Suggested coping skills for children with AD/HD at different stages of development

When talking to children, it is important to keep in mind a child’s current intellectual skills and developmental stage. As they mature, children and adolescents can be guided through the exploration of increasingly more complex concepts concerning AO /HO. While certain required skills, such as self-advocacy, will be too advanced for some young children, adults can help to build toward their eventual mastery by leading discussions geared toward the child’s maturity level and ability to understand abstractions. Here are some suggestions, categorized by symptom and age:


  • Ages 5-8: Become aware of and learn what physical outlets for excessive energy are legitimate in different settings.
  • Ages 9-13: Learn to advocate appropriately in order to obtain outlets for excessive energy.
  • Ages 14-17: Learn to identify cues for the onset of over-activity. Learn to seek and use adult help by planning outlets.
  • Ages 18 and above: Find life activities {such as specific sports) that provide sufficient activity.


  • Ages 5-8: Learn the concept of Stop/Think/ Act. Learn, through modeling, how to put this concept into action.
  • Ages 9-13: Learn to self-report incidents of socially impulsive behavior. Check over own work for mistakes.
  • Ages 14 and above: Discuss social and personal consequences of impulsive social behavior (e.g., drinking, early sexual activity). Learn how to channel impulsive energy through use of meditation and sports as means of learning self-control and self-discipline.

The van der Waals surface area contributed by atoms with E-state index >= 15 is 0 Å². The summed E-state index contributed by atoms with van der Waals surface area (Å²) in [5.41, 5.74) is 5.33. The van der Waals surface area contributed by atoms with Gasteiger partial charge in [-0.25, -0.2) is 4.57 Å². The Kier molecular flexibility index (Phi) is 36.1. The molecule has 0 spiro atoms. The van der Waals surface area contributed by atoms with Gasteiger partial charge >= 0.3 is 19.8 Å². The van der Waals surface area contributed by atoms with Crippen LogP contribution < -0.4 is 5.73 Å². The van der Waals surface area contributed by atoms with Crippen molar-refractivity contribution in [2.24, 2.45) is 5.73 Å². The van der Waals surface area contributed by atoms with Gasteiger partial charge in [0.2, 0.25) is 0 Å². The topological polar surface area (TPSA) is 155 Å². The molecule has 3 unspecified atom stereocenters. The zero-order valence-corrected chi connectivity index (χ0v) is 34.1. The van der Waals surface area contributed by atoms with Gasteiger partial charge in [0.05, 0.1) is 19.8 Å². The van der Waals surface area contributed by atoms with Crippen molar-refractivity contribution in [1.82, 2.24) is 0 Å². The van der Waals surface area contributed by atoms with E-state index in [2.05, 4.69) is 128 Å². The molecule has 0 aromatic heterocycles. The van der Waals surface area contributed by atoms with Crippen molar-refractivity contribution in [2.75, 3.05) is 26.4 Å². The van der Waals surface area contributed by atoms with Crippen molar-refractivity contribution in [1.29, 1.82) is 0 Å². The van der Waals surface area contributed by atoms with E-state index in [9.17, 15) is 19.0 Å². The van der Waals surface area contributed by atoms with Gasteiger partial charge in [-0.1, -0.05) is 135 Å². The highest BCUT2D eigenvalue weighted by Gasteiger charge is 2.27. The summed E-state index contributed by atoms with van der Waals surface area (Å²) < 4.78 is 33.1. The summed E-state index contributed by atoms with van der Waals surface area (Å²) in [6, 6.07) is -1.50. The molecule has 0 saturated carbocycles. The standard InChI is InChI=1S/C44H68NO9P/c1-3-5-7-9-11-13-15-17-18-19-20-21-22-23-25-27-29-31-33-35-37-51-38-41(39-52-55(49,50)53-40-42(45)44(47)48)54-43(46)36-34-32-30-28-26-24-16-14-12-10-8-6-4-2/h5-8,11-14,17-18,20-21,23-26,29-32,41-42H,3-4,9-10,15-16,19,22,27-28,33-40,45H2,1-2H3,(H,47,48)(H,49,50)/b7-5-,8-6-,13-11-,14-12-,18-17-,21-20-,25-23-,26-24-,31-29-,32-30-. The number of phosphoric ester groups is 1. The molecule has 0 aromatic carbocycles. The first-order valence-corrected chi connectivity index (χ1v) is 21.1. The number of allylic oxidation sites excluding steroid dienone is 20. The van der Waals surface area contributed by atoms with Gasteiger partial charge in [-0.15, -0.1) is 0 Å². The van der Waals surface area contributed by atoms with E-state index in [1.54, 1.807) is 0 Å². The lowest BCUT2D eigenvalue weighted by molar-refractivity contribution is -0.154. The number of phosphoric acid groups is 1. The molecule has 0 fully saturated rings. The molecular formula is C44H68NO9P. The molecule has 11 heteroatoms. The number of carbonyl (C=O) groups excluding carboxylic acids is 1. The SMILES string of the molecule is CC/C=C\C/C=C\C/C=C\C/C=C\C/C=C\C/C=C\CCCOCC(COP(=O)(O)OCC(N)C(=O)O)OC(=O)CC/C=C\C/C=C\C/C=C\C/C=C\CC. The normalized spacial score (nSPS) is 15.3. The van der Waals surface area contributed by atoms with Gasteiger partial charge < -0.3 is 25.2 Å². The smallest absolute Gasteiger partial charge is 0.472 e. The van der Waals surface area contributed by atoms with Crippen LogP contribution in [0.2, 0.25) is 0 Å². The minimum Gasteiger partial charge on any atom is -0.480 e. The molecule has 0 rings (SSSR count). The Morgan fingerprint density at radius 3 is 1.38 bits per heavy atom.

• Ages 5-8: Learn to write key words to create a reminder list.
  • Ages 9-13: Learn to use calendars and create reminder lists.
  • Ages 14-17: Independently prepare lists and schedules.
  • Ages 18 and above: Use day timers and other planning tools.


  • Ages 5-8: Learn to respond appropriately to teacher’s cues.
  • Ages 9-13: Learn to identify factors that contribute to child’s distractibility.
  • Ages 14-17: Identify features of the social environment that are conducive to attention. Conversely, identify features that promote distractibility.
  • Ages 18 and above: Proactively create conditions conducive to attention. Learn to advocate for the introduction of these conditions.


  • Ages 5-8: Be responsible for daily unloading and loading of bookbag. Learn to use a checklist for doing simple activities or chores.
  • Ages 9-13: Keep daily record of homework assignments.
  • Ages 14-17: Organize locker on a weekly basis.
  • Ages 18 and above: Organize living quarters.

Time management

  • Ages 5-8: Checking off completed tasks from a list.
  • Ages 9-13: Learning to prioritize tasks. Estimating the time needed for assignments and short projects.
  • Ages 14-17: Learning to pace long-term projects. Practicing punctuality. Independently structuring tasks.

About the authors

Judith Stern, M.A. and Uzi Ben-Ami, Ph.D are the authors of Many Ways to Learn: Young People’s Guide to Learning Disabilities. Ms. Stern is a resource teacher and private educational consultant in Rockville, Maryland. She is also the co-author of Putting on the Brakes: Young People’s Guide to Attention Deficit Disorder and its companion activity book for children. Dr. Ben-Ami is a psychologist in private practice in Washington.

For more information, visit the CHADD website

Reprinted with permission from The CHADD Information and Resource Guide to AD/HD (Children & Adults With Attention-Deficit/Hyperactivity Disorder.) (2000)